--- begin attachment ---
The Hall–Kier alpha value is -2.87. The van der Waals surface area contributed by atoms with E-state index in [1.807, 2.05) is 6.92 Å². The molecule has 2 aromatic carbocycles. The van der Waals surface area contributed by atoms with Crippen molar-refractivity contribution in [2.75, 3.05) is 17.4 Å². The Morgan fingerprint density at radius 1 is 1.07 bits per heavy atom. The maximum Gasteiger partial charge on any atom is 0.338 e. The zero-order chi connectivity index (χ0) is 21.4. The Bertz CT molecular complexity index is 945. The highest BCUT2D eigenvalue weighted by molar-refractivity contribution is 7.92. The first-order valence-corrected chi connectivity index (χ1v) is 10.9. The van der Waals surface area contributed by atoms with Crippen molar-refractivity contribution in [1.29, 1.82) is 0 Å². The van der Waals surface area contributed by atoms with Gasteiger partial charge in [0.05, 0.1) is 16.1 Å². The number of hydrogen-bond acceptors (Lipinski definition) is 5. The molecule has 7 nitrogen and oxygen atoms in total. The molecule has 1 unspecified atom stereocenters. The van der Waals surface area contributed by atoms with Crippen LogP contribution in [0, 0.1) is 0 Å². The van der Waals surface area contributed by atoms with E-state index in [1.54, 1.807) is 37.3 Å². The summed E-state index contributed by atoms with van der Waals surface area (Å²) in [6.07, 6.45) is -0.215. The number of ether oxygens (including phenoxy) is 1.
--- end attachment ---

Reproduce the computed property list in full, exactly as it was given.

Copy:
The Hall–Kier alpha value is -2.87. The van der Waals surface area contributed by atoms with E-state index in [1.807, 2.05) is 6.92 Å². The molecule has 2 aromatic carbocycles. The van der Waals surface area contributed by atoms with Crippen molar-refractivity contribution in [2.75, 3.05) is 17.4 Å². The Morgan fingerprint density at radius 1 is 1.07 bits per heavy atom. The maximum Gasteiger partial charge on any atom is 0.338 e. The zero-order chi connectivity index (χ0) is 21.4. The Bertz CT molecular complexity index is 945. The highest BCUT2D eigenvalue weighted by molar-refractivity contribution is 7.92. The first-order valence-corrected chi connectivity index (χ1v) is 10.9. The van der Waals surface area contributed by atoms with Crippen molar-refractivity contribution in [1.29, 1.82) is 0 Å². The van der Waals surface area contributed by atoms with Gasteiger partial charge in [0.05, 0.1) is 16.1 Å². The number of hydrogen-bond acceptors (Lipinski definition) is 5. The molecule has 7 nitrogen and oxygen atoms in total. The molecule has 1 unspecified atom stereocenters. The van der Waals surface area contributed by atoms with Crippen LogP contribution in [0, 0.1) is 0 Å². The van der Waals surface area contributed by atoms with E-state index in [1.54, 1.807) is 37.3 Å². The summed E-state index contributed by atoms with van der Waals surface area (Å²) in [6.07, 6.45) is -0.215. The number of ether oxygens (including phenoxy) is 1.